Multiple endocrine neoplasia type 1 (MEN 1) is an autosomal dominant endocrinopathy syndrome caused by mutations (mostly truncating) in the MEN1 gene (chromosomal locus 11q13). MEN1 gene is a tumor suppressor gene that consists of 10 exons and its product is a 610-amino acid protein called menin.[16-18] MEN 1 syndrome is characterized by various combination of endocrine tumors involving the parathyroid glands (HPT is usually the first manifestation with near 100% penetrance by age 50), entero-pancreatic islet cell tumors (gastrinoma in 40%, insulinoma in 10%, nonfunctioning in 20%), and anterior pituitary adenomas (prolactinoma is the most common and occurs in 20% of patients).[12,19] Less prevalent tumors include adrenal cortical tumors, foregut carcinoid tumors, and lipomas. Pheochromocyto-mas are rare in MEN 1. Neuroendocrine tumors of the pancreas are often multifocal and malignant, and are the leading cause of mortality in patients with MEN 1. Genetic testing for MEN 1 is commercially available using single-strand conformation analysis (SSCA) and sequencing. It can identify mutation in the MEN 1 gene in approximately 80-90% of probands from well-defined MEN 1 families.[20-23] It is generally offered to patients with clinical criteria of MEN 1, their at-risk relatives, and to confirm diagnosis in cases with features atypical for MEN 1. Presymptomatic MEN 1 genetic testing for family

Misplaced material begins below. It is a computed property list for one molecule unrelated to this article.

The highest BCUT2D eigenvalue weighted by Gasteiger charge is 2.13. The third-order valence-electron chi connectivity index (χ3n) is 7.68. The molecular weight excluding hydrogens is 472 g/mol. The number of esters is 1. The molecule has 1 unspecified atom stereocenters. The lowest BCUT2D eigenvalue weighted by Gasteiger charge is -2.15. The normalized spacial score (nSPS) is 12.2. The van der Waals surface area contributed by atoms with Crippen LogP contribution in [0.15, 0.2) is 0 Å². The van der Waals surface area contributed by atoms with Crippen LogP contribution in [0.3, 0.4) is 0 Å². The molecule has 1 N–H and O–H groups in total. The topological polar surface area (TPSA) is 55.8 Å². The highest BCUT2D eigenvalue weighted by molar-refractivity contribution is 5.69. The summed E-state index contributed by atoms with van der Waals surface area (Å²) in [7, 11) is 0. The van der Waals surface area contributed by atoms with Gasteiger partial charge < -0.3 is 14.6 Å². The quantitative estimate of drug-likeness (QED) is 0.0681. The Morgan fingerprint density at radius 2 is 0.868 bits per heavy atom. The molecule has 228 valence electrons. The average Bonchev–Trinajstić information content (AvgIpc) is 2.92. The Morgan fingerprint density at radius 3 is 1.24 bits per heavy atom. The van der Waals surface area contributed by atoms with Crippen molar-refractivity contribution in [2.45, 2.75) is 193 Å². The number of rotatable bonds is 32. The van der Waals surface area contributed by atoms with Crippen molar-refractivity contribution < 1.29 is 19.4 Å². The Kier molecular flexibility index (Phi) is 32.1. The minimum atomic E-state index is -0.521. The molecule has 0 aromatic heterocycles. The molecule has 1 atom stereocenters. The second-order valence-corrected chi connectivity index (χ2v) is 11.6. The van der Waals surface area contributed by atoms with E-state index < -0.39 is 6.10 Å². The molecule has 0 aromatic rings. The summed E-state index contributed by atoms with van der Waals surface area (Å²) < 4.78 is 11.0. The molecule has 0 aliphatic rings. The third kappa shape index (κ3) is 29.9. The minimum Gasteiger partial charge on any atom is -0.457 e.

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The use of dumbbells gives you a much more comprehensive strengthening effect because the workout engages your stabilizer muscles, in addition to the muscle you may be pin-pointing. Without all of the belts and artificial stabilizers of a machine, you also engage your core muscles, which are your body's natural stabilizers.